ABRAM-VILLAGE – Ambassador, pioneer, catalyst and “down-to-earth” are words relatives and friends used Wednesday to describe Acadian singer-songwriter Angèle Arsenault who died Tuesday in Quebec.
Arsenault was born in Abram-Village in 1943, the eighth child in Arthur and Joséphine Arsenault’s family of 14 children. She was born into a home where just about everyone played at least one musical instrument and who often performed together at house parties.
By her early teens Angèle had mastered the guitar and piano. She won a televised singing contest in Charlottetown in 1957 and her musical career soon took off. It was after she moved to Quebec, that her career really started to fly.
She started writing her own material, in English and in French, in 1973, and she also appeared in many television programs, including an educational one she hosted for TVO, “Avec Angèle” which won a Gold Hugo Award.
She would go on to record 13 albums. Her 1977 album, “Libre (Free)” soared to triple platinum for 300,000 copies sold.
“To me, she was an ambassador,” said Jeannita Bernard, who grew up next door to the Arsenault family and had Angèle as a babysitter. “She represented little Abram-Village well. We always talk about the region, but, right down to the core, it’s the little village where she lived.”
Anastasia DesRoches, who played fiddle on Arsenault’s 1999 children’s album, “Amour,” marvels how everyone here was like part of Arsenault’s family and in Montreal she was a celebrity, known by just about everyone she met.
“She was an icon, recognizable to pretty much everyone,” DesRoches said, adding, “She was one of the most down-to-earth people.
“Especially as women we wouldn’t be able to do what we do if it wasn’t for pioneers. She was definitely one of the first women to make a career of music in the francophone community,” DesRoches said, adding that she has helped influence many of the musical groups that the Island’s Acadian region has produced.
Maurice Hashie from the band, Edge, credits Arsenault with giving him the confidence to branch out in his musical career as a singer/songwriter.
Hashie recalls that Arsenault was in the audience one of the first times he stepped out of his comfort zone as a drummer to sing a song at a family show some 15 to 20 years ago.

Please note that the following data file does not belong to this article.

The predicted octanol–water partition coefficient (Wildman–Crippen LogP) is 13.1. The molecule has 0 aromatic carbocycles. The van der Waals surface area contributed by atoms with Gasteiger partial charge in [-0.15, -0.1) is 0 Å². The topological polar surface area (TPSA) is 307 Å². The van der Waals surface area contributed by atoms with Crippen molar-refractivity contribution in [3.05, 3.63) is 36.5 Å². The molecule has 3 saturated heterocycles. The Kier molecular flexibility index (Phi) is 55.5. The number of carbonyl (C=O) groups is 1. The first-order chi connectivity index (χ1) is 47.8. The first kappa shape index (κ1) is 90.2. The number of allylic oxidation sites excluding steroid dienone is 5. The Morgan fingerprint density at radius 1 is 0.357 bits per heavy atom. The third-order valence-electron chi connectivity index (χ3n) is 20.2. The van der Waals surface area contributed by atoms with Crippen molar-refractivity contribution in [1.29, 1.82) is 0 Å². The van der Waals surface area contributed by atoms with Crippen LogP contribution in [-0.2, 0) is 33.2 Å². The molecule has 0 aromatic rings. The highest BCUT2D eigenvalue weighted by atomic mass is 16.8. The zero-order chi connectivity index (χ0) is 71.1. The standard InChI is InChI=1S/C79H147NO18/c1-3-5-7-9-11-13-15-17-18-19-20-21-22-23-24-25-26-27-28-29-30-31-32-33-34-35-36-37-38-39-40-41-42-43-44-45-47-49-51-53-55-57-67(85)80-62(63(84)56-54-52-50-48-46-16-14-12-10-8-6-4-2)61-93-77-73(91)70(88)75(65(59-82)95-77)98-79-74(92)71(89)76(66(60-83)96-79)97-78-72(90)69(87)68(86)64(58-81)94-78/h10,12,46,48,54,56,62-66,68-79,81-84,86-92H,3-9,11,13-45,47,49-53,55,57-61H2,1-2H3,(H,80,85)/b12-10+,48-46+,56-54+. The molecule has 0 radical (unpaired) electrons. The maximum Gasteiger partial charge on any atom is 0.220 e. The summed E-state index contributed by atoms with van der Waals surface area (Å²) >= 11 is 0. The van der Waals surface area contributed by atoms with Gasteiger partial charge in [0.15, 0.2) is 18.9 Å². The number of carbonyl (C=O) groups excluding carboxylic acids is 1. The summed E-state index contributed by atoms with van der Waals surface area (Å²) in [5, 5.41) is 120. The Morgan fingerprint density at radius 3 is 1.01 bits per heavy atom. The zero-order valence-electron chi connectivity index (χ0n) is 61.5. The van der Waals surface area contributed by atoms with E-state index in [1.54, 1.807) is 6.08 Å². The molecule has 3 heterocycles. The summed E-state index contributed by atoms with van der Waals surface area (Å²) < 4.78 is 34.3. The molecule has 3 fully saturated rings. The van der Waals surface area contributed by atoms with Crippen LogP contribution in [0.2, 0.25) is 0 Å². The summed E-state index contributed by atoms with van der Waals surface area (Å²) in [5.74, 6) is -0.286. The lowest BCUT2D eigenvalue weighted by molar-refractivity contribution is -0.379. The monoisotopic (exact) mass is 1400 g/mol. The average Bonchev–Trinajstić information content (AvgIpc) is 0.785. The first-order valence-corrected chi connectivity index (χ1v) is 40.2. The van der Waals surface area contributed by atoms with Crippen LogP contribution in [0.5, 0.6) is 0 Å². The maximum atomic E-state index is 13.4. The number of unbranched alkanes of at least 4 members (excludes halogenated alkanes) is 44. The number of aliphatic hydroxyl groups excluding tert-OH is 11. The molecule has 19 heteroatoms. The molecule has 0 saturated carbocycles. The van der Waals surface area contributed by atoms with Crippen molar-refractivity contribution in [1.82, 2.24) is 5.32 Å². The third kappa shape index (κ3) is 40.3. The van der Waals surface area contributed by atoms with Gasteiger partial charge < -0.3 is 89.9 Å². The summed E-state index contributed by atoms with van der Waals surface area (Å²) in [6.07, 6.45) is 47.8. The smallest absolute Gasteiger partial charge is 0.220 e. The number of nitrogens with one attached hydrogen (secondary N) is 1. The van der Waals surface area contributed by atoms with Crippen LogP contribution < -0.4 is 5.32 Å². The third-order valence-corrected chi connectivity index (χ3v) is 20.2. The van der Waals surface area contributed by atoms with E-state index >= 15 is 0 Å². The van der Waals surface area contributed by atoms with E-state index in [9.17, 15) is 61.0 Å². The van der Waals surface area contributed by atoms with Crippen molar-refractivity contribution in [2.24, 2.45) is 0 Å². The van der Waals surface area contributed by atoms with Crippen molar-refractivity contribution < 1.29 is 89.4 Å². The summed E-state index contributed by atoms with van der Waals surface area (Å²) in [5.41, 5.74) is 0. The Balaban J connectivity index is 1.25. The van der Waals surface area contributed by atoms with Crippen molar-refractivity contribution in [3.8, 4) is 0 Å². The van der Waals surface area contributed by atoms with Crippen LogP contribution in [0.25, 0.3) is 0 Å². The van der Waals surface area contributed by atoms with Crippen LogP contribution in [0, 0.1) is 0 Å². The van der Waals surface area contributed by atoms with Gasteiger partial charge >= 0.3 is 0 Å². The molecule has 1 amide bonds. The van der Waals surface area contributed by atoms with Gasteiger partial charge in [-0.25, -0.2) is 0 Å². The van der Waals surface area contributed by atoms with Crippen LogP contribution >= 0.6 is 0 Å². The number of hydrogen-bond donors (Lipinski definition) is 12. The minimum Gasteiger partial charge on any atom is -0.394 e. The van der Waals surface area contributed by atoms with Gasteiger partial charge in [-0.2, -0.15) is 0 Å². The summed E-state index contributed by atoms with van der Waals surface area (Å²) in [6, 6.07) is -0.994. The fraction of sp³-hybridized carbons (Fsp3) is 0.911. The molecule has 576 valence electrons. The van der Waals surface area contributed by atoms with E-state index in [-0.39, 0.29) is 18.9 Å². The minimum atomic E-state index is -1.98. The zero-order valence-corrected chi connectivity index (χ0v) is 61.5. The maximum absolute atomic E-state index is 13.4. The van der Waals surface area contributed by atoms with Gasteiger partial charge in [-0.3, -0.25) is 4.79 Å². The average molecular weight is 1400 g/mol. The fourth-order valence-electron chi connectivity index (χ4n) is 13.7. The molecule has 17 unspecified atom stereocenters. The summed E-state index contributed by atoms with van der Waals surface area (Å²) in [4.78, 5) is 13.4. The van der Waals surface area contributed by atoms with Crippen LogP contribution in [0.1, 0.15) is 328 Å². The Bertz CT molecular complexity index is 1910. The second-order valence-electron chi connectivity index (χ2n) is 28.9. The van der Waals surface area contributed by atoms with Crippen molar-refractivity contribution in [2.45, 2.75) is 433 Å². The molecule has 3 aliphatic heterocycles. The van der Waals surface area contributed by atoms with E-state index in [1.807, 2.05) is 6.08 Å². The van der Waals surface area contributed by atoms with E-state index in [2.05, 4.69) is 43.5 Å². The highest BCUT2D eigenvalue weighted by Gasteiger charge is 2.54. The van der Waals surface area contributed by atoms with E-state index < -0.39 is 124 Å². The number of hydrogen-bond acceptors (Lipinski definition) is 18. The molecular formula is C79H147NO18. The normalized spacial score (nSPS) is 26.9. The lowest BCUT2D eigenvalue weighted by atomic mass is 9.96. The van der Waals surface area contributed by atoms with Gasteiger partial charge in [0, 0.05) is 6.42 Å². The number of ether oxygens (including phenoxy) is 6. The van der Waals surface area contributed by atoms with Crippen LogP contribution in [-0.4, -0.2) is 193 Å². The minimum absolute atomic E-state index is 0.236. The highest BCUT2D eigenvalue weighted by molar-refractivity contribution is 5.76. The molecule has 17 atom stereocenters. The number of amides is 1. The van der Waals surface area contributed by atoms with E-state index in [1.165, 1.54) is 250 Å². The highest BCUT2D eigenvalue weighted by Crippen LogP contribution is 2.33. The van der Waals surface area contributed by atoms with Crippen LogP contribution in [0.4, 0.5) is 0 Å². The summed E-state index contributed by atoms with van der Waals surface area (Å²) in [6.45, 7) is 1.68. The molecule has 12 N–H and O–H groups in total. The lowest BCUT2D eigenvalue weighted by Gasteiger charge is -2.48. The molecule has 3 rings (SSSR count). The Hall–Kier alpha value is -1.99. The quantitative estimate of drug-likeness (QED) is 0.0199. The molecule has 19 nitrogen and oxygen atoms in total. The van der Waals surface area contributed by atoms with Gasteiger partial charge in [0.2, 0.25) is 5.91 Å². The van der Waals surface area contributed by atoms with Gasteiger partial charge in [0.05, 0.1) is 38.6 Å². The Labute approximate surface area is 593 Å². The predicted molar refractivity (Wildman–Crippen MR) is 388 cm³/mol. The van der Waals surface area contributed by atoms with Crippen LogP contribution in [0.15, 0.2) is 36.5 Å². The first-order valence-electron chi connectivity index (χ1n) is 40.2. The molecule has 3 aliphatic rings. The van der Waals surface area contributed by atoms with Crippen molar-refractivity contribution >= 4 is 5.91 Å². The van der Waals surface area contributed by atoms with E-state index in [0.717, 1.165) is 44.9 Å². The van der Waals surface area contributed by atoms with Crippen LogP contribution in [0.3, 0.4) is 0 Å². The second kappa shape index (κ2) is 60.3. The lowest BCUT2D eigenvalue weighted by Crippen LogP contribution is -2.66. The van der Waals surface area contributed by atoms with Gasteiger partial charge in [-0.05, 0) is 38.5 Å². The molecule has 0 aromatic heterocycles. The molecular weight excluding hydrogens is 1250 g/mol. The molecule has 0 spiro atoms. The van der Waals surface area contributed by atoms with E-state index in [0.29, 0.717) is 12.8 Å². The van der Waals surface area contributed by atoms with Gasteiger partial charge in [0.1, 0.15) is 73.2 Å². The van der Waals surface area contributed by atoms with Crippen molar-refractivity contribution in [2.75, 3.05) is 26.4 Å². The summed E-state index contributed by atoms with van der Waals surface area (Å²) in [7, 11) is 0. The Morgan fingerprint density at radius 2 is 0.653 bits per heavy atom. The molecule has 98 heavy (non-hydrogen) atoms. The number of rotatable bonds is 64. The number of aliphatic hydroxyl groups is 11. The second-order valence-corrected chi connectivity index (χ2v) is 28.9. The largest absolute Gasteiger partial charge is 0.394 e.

“I knew she was in the audience, so that made me fairly nervous,” Hashie said, “because the song (‘Jean Batailleur’) was by a friend of hers, Zachary Richard.”
“She was the only one in the crowd who gave me a standing ovation,” he relates.
“She was the only one in the room at that point,” he said of the experience, while admitting there were really about 150 people in attendance.
Hashie, who subsequently played backup for a couple of her shows, described Arsenault as, “just a beautiful person.”
Bernard, who subsequently played in a band, Cajun, with three of Angèle Arsenault’s brothers, said Angèle was authentic. “Her songs are all about real stuff,” she said in pointing to “Moi j’mange (I’m eating)” as one of the Acadian music icon’s biggest hits.
“She was in the province of Quebec where the icons were thin, model-like, and here she was singing about real people,” Bernard said. “She sang about things that affected her and things that were real to a large population.”
She suspects that songs like “Ya une ètoile pour vous (There’s a star for you)” and “Grand Prè” (about the expulsion of the Acadians) will remain classics long after Arsenault’s death. Both, she said, are songs of hope.
Arsenault moved back to P.E.I. in 1996 to care for her mother. Her sister, Marie Anne Arsenault, recalls a song she wrote at that time, “I’m Coming Home to Prince Edward Island.”
While Marie Anne gushed about her sister’s musical skills and her ability to capture the attention of her audience, her admiration goes far beyond that.
“She was such a good person; a heart of gold,” she said.
“She made the industry possible for the rest of us who were living here and thinking, ‘Gee, wouldn’t a singer or musician be nice,’” Bernard said of the pioneer role Angèle played in the growth of Acadian music.
“Her contribution, her legacy was the fact of her making it possible. She was an ambassador.”